Pitfalls In Prescribing: How to Minimize Drug Therapy Risks

March 1, 2006

Recent headlines in the nation’s newspapers haveriveted public attention on medication errors-aproblem that has long plagued the medical community.1 Prescribing mistakes are common, andthey exact a costly toll: the US Institute of Medicineestimates that 98,000 Americans die each year becauseof a failure in the drug treatment process.2 Estimatessuggest up to 5% of all inpatients will experiencesome type of medication error.3,4

Recent headlines in the nation's newspapers haveriveted public attention on medication errors--aproblem that has long plagued the medical community.1 Prescribing mistakes are common, andthey exact a costly toll: the US Institute of Medicineestimates that 98,000 Americans die each year becauseof a failure in the drug treatment process.2 Estimatessuggest up to 5% of all inpatients will experiencesome type of medication error.3,4More people die each year of drug errors than fromcar accidents, AIDS, breast cancer, or workplace accidents.2A medication error is a "failure in the drug treatmentprocess (ie, prescribing, interpreting, dispensing,and administering) that leads to--or has the potential tolead to--harm."5 Many factors contribute to the prescribingerrors that occur every day--both in and out of thehospital.1 They include:

  • Similar drug names. More than 10,000 trade andgeneric names exist for currently available drugs. Numerousreports describe problems that ensued after a soundalikedrug was inadvertently prescribed.
  • Lack of drug knowledge. Lesar and colleagues6 recentlyfound that 12.1% of errors were related to a prescriptionwritten for a patient with a known allergy to the prescribedmedication class.
  • Errors in calculating dosage. The Lesar study alsofound that dosing mistakes were among the most commontype of medication error.6
  • Wrong spot for the decimal. A stray mark from a penor a misplaced decimal on a prescription can lead to tragicconsequences.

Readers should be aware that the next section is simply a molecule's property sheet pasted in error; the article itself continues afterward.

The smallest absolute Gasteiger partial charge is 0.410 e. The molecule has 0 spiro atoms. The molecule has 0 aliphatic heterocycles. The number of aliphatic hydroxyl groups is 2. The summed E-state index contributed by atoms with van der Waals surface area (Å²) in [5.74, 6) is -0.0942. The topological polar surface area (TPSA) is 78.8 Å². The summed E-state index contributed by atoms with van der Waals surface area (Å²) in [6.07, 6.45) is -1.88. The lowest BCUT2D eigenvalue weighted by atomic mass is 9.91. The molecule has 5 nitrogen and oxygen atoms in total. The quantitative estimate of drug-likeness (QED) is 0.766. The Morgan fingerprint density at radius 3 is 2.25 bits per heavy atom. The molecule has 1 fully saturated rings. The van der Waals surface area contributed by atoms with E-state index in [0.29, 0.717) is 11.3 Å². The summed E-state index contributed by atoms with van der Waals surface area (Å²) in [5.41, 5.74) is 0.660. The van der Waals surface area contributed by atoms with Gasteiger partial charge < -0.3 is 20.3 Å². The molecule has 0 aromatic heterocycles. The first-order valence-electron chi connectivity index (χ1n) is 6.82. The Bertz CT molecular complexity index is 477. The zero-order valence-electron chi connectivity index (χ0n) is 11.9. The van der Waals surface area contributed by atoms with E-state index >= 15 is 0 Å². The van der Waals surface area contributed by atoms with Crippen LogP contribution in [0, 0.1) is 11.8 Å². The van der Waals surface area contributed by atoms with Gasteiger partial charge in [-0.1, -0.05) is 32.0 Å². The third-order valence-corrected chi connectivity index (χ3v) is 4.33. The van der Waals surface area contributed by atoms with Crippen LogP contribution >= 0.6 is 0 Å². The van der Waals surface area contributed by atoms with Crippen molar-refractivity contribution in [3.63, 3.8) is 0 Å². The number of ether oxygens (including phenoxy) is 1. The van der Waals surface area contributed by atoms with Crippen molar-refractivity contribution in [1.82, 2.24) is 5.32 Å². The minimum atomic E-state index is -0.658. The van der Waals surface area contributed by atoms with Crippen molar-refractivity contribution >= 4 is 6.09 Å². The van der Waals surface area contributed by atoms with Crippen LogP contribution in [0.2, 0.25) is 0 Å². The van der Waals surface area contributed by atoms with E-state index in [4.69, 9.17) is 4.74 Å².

• Wrong dosage form. Various formulations of the samemedication have different bioavailabilities and pharmacokineticpatterns. Thus, a prescription for the wrong form of amedication can lead to marked discrepancies in its effect.
  • Wrong dosing frequency. Mistakes are made when aprescriber is unfamiliar with the dosing regimen.
  • Confusing abbreviations. Clinicians' handwriting is oftenchallenging to read.7 Medication errors occur when poorlywritten, ambiguous, or unfamiliar abbreviations are incorrectlyinterpreted.
  • Drug interactions. Interactions can potentiate the therapeuticand pharmacologic properties of a medication andcan lead to toxicity; they can also nullify any beneficialeffects of the added drug.
  • Disease states. Prescribers often forget to adjust dosagesfor patients with renal, hepatic, or cardiac impairment.
  • Incomplete patient history. Lack of a current medicationhistory can open the door to a serious drug interaction--or to the omission of a needed medication.

How to minimize the risk of a medication error? Theanswer to that vital question is the focus of a new feature,"Pitfalls In Prescribing," which begins on page 337. Eachmonth (in a few short pages), I will choose a commonlyprescribed drug (this month the spotlight is on warfarin),and will share key information with supporting literatureto help you use that agent safely. I will emphasize druginteractions, adverse effects, and appropriate dosageadjustments for decreased renal or liver function.It is my sincere hope that the details and strategiesunveiled in this series will help your patient attain the beneficialeffects the medications were designed to provide.

References:

REFERENCES:


1.

Finch CK, Self TH. 10 Common prescribing errors: how to avoid them.Consultant. 2001;41:766-771.

2.

Kohn L, Corrigan J, Donaldson M, eds, for the Committee on Quality ofHealth Care in America, Institute of Medicine. To Err Is Human: Building a SaferHealth System. Washington, DC: National Academy Press; 2000.

3.

Ferner RE, Aronson JK. Medication errors, worse than a crime. Lancet. 2000;355:947-948.

4.

Bond CA, Raehl CL, Franke T. Medication errors in United States hospitals.Pharmacotherapy. 2001;21:1023-1036.

5.

Ferner RE, Aronson JK. Errors in prescribing, preparing, and giving medicines:definition, classification, and prevention. In: Aronson JK, ed. Side Effects ofDrugs Annual, 22. Amsterdam: Elsevier Science; 1999.

6.

Lesar TS, Briceland L, Stein DS. Factors related to errors in medication prescribing.JAMA. 1997;277:312-317.

7.

A study of physicians’ handwriting as a time waster. JAMA. 1979;242:2429-2430.